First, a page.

The weather in southwest Virginia has been much better Saturday than on Friday, allowing NASCAR teams to go to work and fans to take in the action at Martinsville Speedway.
The all-day rain that washed out on-track activities Friday at Martinsville Speedway wasn't much fun for fans who wanted to see Sprint Cup and Truck Series practice and qualifying for Sunday's Tums 500.
But Jeff Burton had to admit it wasn't the worst thing that ever happened to him.
"I am a little concerned that my best average qualifying position here is when we don’t qualify," joked Burton, who comes into the sixth of 10 weekends in the Chase for the Sprint Cup second in the championship standings, 69 points behind Jimmie Johnson.
Friday's rain leaves Johnson with the No. 1 starting spot as well as the first selection of pit stalls, which is no small advantage at this .526-mile track. But it also puts Burton on the outside of Row 1 for Sunday, and that's better than Burton is used to here.
Burton has never started on the front row in 28 Cup races at the track. He has started third three times, but since the last time he did that in the spring race in 2001 he's started better than 18th only twice.
"Honestly, I came here today not looking forward to the questions about how I was going to finish and run any good from qualifying back there," Burton said. "I already had an answer in my mind.
"It's really exciting that all the guys that are racing for the championship start the race together. I think that adds a level of excitement and intensity. If I can keep him (Johnson) from leading the first lap, and maybe he won't lead any laps. If he can keep me from leading a lap, then maybe I won't lead any laps. Right off the bat there's a little bit of intensity there that I think is healthy.
"It changes the weekend for sure. ...I think it puts the focus especially on a short track, I think it puts the focus right on us. I think that's good for the fans. The cool thing is I think we respect each other a great deal as drivers and we'll race each other smart, but also hard, and we'll get to do that from Lap 1. I think that's pretty cool."
The other side, of course, is Johnson. He's started worse than 18th only three times in 13 Martinsville races. Perhaps more significantly, though, is the fact that Johnson has finished no worse than ninth in the past 12 of those races, with four wins and five other top-five finishes in that span.
"I was thinking along the lines that it's too bad we're all starting together because we could all be spread out," Johnson said. "It could be a situation where somebody couldn't overcome the track position. ...I think our qualifying effort would have been really strong and there may have been a chance to shake it up.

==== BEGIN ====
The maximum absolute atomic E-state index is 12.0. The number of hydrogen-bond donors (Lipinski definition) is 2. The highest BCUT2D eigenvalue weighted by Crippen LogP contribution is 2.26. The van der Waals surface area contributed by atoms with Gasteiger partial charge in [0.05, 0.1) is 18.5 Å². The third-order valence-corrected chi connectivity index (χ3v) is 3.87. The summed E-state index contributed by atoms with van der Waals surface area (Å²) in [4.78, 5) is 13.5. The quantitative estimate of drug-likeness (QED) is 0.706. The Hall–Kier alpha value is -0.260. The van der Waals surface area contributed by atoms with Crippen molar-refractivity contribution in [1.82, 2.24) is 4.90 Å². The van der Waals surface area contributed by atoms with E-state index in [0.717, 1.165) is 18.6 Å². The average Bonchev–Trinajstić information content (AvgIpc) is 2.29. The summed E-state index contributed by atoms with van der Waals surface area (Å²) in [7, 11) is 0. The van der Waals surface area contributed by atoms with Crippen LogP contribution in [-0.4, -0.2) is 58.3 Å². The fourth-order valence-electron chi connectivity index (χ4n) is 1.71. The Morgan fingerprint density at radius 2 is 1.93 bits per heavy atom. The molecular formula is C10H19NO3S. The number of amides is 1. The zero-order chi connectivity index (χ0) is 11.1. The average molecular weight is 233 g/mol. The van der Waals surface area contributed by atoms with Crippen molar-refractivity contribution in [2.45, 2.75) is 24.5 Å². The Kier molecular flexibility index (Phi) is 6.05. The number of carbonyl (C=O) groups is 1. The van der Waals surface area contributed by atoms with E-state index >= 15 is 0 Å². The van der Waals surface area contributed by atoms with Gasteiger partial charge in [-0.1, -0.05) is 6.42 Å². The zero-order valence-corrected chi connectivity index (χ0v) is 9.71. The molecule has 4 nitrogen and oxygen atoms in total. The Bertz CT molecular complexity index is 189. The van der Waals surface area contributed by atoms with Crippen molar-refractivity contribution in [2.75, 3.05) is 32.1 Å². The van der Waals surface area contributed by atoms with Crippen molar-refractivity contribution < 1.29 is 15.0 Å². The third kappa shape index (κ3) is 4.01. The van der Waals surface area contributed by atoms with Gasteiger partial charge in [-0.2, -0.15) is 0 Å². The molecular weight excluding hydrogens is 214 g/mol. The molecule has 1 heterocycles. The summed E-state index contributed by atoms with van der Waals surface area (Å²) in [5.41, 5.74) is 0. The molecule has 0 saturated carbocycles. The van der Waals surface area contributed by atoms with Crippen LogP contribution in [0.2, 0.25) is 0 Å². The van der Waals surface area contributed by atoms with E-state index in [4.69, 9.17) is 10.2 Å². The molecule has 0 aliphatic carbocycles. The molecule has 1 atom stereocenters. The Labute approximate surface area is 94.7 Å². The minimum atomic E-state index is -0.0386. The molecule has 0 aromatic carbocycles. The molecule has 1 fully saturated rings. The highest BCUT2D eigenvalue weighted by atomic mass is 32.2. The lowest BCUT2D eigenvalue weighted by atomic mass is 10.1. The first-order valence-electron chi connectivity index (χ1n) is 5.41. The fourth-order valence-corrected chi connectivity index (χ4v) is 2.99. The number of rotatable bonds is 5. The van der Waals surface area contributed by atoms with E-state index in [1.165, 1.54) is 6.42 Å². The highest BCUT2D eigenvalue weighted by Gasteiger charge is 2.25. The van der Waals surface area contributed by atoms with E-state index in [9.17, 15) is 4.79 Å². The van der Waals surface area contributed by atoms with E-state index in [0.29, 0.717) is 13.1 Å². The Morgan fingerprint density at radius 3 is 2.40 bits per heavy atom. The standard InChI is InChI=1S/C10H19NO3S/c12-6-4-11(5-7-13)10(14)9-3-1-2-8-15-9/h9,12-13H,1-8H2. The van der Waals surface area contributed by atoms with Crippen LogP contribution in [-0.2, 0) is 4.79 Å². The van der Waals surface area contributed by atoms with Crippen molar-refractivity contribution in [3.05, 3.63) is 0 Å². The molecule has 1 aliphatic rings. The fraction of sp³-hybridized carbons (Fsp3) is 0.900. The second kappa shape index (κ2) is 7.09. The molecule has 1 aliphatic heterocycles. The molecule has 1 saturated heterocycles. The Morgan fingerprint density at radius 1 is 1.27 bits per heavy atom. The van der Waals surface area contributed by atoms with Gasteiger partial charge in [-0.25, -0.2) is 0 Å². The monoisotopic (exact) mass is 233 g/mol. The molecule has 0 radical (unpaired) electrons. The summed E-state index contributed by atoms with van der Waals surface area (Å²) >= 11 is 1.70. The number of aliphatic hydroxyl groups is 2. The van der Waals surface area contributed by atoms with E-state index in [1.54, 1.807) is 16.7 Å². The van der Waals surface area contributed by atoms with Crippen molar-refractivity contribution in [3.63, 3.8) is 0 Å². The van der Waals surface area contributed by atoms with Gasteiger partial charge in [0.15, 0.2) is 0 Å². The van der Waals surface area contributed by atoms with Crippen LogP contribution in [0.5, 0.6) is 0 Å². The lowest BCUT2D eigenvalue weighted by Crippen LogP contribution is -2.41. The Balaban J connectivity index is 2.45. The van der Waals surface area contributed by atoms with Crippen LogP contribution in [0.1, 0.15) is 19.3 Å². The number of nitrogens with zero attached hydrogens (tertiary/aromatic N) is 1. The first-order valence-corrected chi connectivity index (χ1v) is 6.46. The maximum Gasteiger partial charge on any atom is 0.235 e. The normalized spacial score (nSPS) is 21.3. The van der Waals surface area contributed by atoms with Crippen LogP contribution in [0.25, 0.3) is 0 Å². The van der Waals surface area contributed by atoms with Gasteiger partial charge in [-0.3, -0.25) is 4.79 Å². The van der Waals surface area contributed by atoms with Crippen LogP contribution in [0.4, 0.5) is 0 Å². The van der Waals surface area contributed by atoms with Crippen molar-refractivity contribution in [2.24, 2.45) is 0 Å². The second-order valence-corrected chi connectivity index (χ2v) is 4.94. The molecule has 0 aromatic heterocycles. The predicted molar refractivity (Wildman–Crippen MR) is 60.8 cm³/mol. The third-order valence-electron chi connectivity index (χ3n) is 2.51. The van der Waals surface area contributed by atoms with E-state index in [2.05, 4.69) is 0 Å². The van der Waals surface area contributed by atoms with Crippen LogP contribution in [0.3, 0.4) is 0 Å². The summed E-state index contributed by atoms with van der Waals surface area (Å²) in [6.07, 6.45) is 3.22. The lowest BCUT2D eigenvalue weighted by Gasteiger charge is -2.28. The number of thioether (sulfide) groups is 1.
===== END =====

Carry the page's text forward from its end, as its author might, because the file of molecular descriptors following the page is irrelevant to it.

"But this is a long race. The thing about this track is you're going to lose track position at some point, maybe two or three times throughout the race, depending on the strategies that take place."
Greg Biffle, who trails points Johnson by 86 points, will start third alongside Roush Fenway Racing teammate Carl Edwards on Row 2.
But seriously, folks ...
Dale Earnhardt Jr. didn't take credit for coming up with the line of the day from Friday's media sessions, but he was the one who passed it along.
As he and Greg Biffle were being asked about impact the country's economic issues might have on racing, Earnhardt Jr. said someone told him a joke about it this week.
"He said it was even worse than being divorced," said Earnhardt Jr., who has never been married. "He had lost half of everything he had, but he still had his wife."
The driver's remarks weren't entirely frivolous, though.
"The economy is in a dire situation," Earnhardt Jr. said. "It is pretty severe and there is a good chance it is going to continue to get worse, I don't see how it can not affect every corner and every piece of the puzzle.
"Everyone who drags a race car to the track knows you don't do it to make money and ... if you are lucky, you break even doing it. It is a severe issue for all of us as drivers, owners. Every person walking in the garage needs to have a greater understanding of what their position is and a plan of action. ...It doesn't look like there is any relief anytime soon."